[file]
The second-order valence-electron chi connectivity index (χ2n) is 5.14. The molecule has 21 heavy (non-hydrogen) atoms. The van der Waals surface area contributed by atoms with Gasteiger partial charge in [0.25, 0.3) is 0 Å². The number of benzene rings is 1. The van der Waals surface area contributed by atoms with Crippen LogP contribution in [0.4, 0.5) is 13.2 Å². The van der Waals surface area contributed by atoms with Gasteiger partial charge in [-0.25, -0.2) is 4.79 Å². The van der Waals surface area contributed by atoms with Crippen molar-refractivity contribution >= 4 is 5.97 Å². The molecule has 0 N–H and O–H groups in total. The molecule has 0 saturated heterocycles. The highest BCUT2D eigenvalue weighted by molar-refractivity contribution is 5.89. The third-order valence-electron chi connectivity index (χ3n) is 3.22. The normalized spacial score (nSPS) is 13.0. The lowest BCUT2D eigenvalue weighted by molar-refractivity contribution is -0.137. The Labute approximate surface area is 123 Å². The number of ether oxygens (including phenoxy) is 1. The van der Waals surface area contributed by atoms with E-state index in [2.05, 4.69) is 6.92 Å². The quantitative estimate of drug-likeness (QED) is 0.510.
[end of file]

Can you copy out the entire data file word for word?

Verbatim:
The second-order valence-electron chi connectivity index (χ2n) is 5.14. The molecule has 21 heavy (non-hydrogen) atoms. The van der Waals surface area contributed by atoms with Gasteiger partial charge in [0.25, 0.3) is 0 Å². The number of benzene rings is 1. The van der Waals surface area contributed by atoms with Crippen LogP contribution in [0.4, 0.5) is 13.2 Å². The van der Waals surface area contributed by atoms with Gasteiger partial charge in [-0.25, -0.2) is 4.79 Å². The van der Waals surface area contributed by atoms with Crippen molar-refractivity contribution >= 4 is 5.97 Å². The molecule has 0 N–H and O–H groups in total. The molecule has 0 saturated heterocycles. The highest BCUT2D eigenvalue weighted by molar-refractivity contribution is 5.89. The third-order valence-electron chi connectivity index (χ3n) is 3.22. The normalized spacial score (nSPS) is 13.0. The lowest BCUT2D eigenvalue weighted by molar-refractivity contribution is -0.137. The Labute approximate surface area is 123 Å². The number of ether oxygens (including phenoxy) is 1. The van der Waals surface area contributed by atoms with E-state index in [2.05, 4.69) is 6.92 Å². The quantitative estimate of drug-likeness (QED) is 0.510.